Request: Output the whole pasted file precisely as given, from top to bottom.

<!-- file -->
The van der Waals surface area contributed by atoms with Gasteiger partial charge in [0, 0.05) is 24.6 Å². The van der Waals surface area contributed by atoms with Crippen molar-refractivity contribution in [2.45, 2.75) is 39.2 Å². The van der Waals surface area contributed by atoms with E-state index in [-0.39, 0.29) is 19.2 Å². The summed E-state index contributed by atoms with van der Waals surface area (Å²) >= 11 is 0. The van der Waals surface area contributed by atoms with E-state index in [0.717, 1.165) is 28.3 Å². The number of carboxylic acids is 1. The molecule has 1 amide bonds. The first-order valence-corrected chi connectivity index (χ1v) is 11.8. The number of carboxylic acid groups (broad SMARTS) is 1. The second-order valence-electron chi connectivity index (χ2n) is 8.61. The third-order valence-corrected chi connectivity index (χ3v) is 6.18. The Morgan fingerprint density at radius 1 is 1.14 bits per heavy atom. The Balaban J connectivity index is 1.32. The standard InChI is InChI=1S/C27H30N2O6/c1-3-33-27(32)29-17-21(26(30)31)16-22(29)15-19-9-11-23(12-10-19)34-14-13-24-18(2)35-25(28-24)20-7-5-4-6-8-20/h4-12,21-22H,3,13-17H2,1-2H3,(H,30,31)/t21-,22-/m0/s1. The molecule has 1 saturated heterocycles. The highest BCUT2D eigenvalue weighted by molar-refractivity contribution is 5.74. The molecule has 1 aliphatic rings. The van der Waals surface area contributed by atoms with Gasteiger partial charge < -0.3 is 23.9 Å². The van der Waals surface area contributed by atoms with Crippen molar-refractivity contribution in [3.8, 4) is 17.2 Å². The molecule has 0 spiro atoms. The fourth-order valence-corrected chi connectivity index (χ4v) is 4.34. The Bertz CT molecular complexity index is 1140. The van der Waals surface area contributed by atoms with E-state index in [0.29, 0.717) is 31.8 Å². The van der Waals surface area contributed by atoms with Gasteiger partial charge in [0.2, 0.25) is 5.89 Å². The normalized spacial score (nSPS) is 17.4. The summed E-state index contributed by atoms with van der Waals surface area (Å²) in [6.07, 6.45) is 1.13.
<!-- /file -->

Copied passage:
The van der Waals surface area contributed by atoms with Gasteiger partial charge in [0, 0.05) is 24.6 Å². The van der Waals surface area contributed by atoms with Crippen molar-refractivity contribution in [2.45, 2.75) is 39.2 Å². The van der Waals surface area contributed by atoms with E-state index in [-0.39, 0.29) is 19.2 Å². The summed E-state index contributed by atoms with van der Waals surface area (Å²) >= 11 is 0. The van der Waals surface area contributed by atoms with E-state index in [0.717, 1.165) is 28.3 Å². The number of carboxylic acids is 1. The molecule has 1 amide bonds. The first-order valence-corrected chi connectivity index (χ1v) is 11.8. The number of carboxylic acid groups (broad SMARTS) is 1. The second-order valence-electron chi connectivity index (χ2n) is 8.61. The third-order valence-corrected chi connectivity index (χ3v) is 6.18. The Morgan fingerprint density at radius 1 is 1.14 bits per heavy atom. The Balaban J connectivity index is 1.32. The standard InChI is InChI=1S/C27H30N2O6/c1-3-33-27(32)29-17-21(26(30)31)16-22(29)15-19-9-11-23(12-10-19)34-14-13-24-18(2)35-25(28-24)20-7-5-4-6-8-20/h4-12,21-22H,3,13-17H2,1-2H3,(H,30,31)/t21-,22-/m0/s1. The molecule has 1 saturated heterocycles. The highest BCUT2D eigenvalue weighted by molar-refractivity contribution is 5.74. The molecule has 1 aliphatic rings. The van der Waals surface area contributed by atoms with Gasteiger partial charge < -0.3 is 23.9 Å². The van der Waals surface area contributed by atoms with Crippen molar-refractivity contribution in [3.8, 4) is 17.2 Å². The molecule has 0 spiro atoms. The fourth-order valence-corrected chi connectivity index (χ4v) is 4.34. The Bertz CT molecular complexity index is 1140. The van der Waals surface area contributed by atoms with E-state index in [0.29, 0.717) is 31.8 Å². The van der Waals surface area contributed by atoms with Gasteiger partial charge in [0.2, 0.25) is 5.89 Å². The normalized spacial score (nSPS) is 17.4. The summed E-state index contributed by atoms with van der Waals surface area (Å²) in [6.07, 6.45) is 1.13.